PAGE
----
Minister condemns student accommodation ‘tax on disability’
Charging disabled students more for accessible accommodation must end, Chris Skidmore told providers
Charging disabled students more for accessible accommodation is “a tax on disability” and must end, the universities minister has told industry leaders.
In a recorded message to the Student Accommodation Conference in Salford, Chris Skidmore condemned the practice of charging premium rates for accessible rooms and called on student accommodation chiefs to improve provision for disabled students.
Describing the practice as “tantamount to a tax on disability”, Mr Skidmore said it was one of the most worrying practices revealed to him by a 2019 student accommodation sector summit.
If disabled students are forced to pay premium prices for suitable rooms, this is tantamount to a tax on disability, and cannot be allowed to continue
– Chris Skidmore
The summit – which drew together figures from students’ groups, sector bodies, universities and PBSA providers and regulators – aimed to chart a way forward for the new decade, the minister said.
Mr Skidmore called on the sector to build a wider range of accessible accommodation, adding: “It is not only wheelchair users who require accessible rooms, and accommodation developers need to ensure that all social spaces, and not just bedrooms and bathrooms are accessible for all types of students.”
In a wide-ranging address, the universities minister said the government also expected the sector to deliver new student accommodation on time and called on PBSA suppliers to improve communication with universities in the event of construction delays.
The conference was reminded of the importance of fire safety and the minister said government was looking to the sector to “step up” protections and procedures in the light of the Bolton fire in November last year. He praised staff at King’s College London for relocating hundreds of students from an accommodation block due to fire safety concerns.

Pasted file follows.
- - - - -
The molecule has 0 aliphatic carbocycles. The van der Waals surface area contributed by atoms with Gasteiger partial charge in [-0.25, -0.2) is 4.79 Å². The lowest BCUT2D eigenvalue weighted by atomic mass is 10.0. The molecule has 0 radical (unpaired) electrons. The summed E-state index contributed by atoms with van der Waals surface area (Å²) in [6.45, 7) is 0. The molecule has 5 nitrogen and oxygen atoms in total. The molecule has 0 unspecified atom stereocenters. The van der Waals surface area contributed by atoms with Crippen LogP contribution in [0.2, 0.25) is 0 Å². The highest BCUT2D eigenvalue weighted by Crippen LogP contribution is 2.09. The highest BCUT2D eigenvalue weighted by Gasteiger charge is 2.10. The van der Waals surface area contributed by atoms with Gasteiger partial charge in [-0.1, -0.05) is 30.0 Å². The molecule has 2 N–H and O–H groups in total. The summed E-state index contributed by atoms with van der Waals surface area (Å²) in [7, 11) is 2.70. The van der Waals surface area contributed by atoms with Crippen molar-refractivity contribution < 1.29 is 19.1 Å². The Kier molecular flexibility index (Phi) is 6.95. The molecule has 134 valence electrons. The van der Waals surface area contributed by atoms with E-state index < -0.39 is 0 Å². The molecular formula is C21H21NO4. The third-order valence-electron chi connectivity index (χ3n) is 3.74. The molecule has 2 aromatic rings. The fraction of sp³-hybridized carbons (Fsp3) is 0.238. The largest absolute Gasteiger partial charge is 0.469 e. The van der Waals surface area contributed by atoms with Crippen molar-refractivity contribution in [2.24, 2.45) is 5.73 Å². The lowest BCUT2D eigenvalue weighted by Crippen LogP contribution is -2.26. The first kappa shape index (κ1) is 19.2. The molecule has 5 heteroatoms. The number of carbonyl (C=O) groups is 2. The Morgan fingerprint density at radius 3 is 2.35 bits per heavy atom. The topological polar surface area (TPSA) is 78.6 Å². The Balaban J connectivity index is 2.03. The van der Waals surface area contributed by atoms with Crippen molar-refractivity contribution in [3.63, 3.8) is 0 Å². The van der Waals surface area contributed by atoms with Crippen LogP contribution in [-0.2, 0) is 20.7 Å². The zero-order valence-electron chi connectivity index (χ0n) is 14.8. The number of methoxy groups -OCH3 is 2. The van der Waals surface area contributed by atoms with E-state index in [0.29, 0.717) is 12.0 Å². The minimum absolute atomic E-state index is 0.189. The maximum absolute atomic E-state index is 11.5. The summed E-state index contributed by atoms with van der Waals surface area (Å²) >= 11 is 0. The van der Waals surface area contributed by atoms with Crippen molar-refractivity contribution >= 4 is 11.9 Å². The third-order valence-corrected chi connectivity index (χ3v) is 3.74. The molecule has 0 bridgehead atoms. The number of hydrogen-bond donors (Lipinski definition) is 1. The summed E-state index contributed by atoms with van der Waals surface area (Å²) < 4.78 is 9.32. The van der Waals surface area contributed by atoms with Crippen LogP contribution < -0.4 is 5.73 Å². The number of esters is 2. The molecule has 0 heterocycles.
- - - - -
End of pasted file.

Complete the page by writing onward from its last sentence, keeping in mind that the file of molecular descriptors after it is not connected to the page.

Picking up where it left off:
The minister said he was awaiting the latest updates to the accommodation codes from Unipol and Universities UK, but added he wanted “to consider not only what we can do to strengthen compliance with them, but also to hit developers hard in the pocket if they refuse to seek code accreditation”.
Consultation with students
Mr Skidmore recommended the sector change its design process to include “meaningful consultation with students”. He said students should be consulted on rent structures and new projects “to ensure they have the right mix of rooms and spaces for their specific student population”.
A recent report from University Partnerships Programme (UPP) and the Higher Education Policy Institute (Hepi) said the student residential model needed reform. The report warned that the rising cost of living, impact on local communities, and design of accommodation has weakened the present model.
The Reverend Prof William Whyte, professor of social and architectural history and the report’s author, said there was still strong demand for student accommodation, but added the report “raises questions about the nature and purposes of that model today”.
“There has been an over-emphasis on cellular accommodation and an under-appreciation of the need for communal and shared space,” the Hepi report noted, which might have a detrimental effect on student mental health and wellbeing.
A 2018 Unipol report found there had been a 30% reduction in the number of self-catered student halls with shared facilities since 2012/13, and a 123% increase in studio apartments.
According to joint research by the National Union of Students (NUS) and Unipol, student rents have soared in the last decade. In 2010, students spent just over half their loans and grants on rent, but that percentage has increased to nearly three-quarters.
The increasing cost of student accommodation was raised by NUS president Zamzam Ibrahim in an interview with University Business this month.
“Rent should be capped in halls because there are cases now when a maintenance loan doesn’t even come close to covering the cost of accommodation,” Ms Ibrahim said, adding: “I think the biggest issue is private providers building around campuses that have agreements with universities, which then advertise that hall to their students. If student finance doesn’t cover the cost of the student halls, the university should not be advertising it.”
Read more: Profile: Zamzam Ibrahim, NUS president
The union leader from Bolton talks to University Business about reforming the NUS, sexual harassment and her style of leadership